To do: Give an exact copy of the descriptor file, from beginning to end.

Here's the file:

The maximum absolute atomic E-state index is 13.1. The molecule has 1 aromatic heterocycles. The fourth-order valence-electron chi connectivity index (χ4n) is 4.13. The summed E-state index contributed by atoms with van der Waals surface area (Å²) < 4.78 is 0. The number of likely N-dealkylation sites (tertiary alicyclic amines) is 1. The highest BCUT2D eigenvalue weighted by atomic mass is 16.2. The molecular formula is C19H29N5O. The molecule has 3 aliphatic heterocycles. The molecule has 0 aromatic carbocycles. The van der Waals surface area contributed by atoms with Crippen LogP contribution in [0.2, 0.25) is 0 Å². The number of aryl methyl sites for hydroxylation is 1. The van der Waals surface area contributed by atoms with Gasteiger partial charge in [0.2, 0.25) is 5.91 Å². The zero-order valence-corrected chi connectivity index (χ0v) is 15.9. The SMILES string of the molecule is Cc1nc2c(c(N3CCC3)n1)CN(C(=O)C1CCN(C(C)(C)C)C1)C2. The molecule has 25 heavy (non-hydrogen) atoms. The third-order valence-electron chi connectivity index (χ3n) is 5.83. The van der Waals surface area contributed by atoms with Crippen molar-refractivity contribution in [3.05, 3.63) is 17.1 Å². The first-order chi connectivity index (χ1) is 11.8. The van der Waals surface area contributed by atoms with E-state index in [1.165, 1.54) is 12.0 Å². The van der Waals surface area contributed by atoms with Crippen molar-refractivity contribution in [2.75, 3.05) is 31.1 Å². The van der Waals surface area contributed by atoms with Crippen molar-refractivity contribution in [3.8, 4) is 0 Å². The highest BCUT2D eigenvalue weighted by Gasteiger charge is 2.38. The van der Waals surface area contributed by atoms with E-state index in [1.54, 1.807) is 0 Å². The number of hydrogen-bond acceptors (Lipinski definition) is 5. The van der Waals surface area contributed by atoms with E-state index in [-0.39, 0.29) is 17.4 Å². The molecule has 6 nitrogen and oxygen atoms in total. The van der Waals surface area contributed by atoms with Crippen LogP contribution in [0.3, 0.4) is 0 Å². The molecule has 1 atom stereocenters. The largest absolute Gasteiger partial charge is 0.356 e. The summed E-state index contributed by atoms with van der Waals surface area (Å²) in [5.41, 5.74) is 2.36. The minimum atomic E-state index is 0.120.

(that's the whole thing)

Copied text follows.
The maximum absolute atomic E-state index is 13.1. The molecule has 1 aromatic heterocycles. The fourth-order valence-electron chi connectivity index (χ4n) is 4.13. The summed E-state index contributed by atoms with van der Waals surface area (Å²) < 4.78 is 0. The number of likely N-dealkylation sites (tertiary alicyclic amines) is 1. The highest BCUT2D eigenvalue weighted by atomic mass is 16.2. The molecular formula is C19H29N5O. The molecule has 3 aliphatic heterocycles. The molecule has 0 aromatic carbocycles. The van der Waals surface area contributed by atoms with Crippen LogP contribution in [0.2, 0.25) is 0 Å². The number of aryl methyl sites for hydroxylation is 1. The van der Waals surface area contributed by atoms with Gasteiger partial charge in [0.2, 0.25) is 5.91 Å². The zero-order valence-corrected chi connectivity index (χ0v) is 15.9. The SMILES string of the molecule is Cc1nc2c(c(N3CCC3)n1)CN(C(=O)C1CCN(C(C)(C)C)C1)C2. The molecule has 25 heavy (non-hydrogen) atoms. The third-order valence-electron chi connectivity index (χ3n) is 5.83. The van der Waals surface area contributed by atoms with Crippen molar-refractivity contribution in [3.05, 3.63) is 17.1 Å². The first-order chi connectivity index (χ1) is 11.8. The van der Waals surface area contributed by atoms with E-state index in [1.165, 1.54) is 12.0 Å². The van der Waals surface area contributed by atoms with Crippen molar-refractivity contribution in [2.75, 3.05) is 31.1 Å². The van der Waals surface area contributed by atoms with Crippen molar-refractivity contribution in [3.8, 4) is 0 Å². The highest BCUT2D eigenvalue weighted by Gasteiger charge is 2.38. The van der Waals surface area contributed by atoms with E-state index in [1.54, 1.807) is 0 Å². The number of hydrogen-bond acceptors (Lipinski definition) is 5. The van der Waals surface area contributed by atoms with E-state index in [-0.39, 0.29) is 17.4 Å². The molecule has 6 nitrogen and oxygen atoms in total. The van der Waals surface area contributed by atoms with Crippen LogP contribution in [0.3, 0.4) is 0 Å². The molecule has 1 atom stereocenters. The largest absolute Gasteiger partial charge is 0.356 e. The summed E-state index contributed by atoms with van der Waals surface area (Å²) in [5.41, 5.74) is 2.36. The minimum atomic E-state index is 0.120.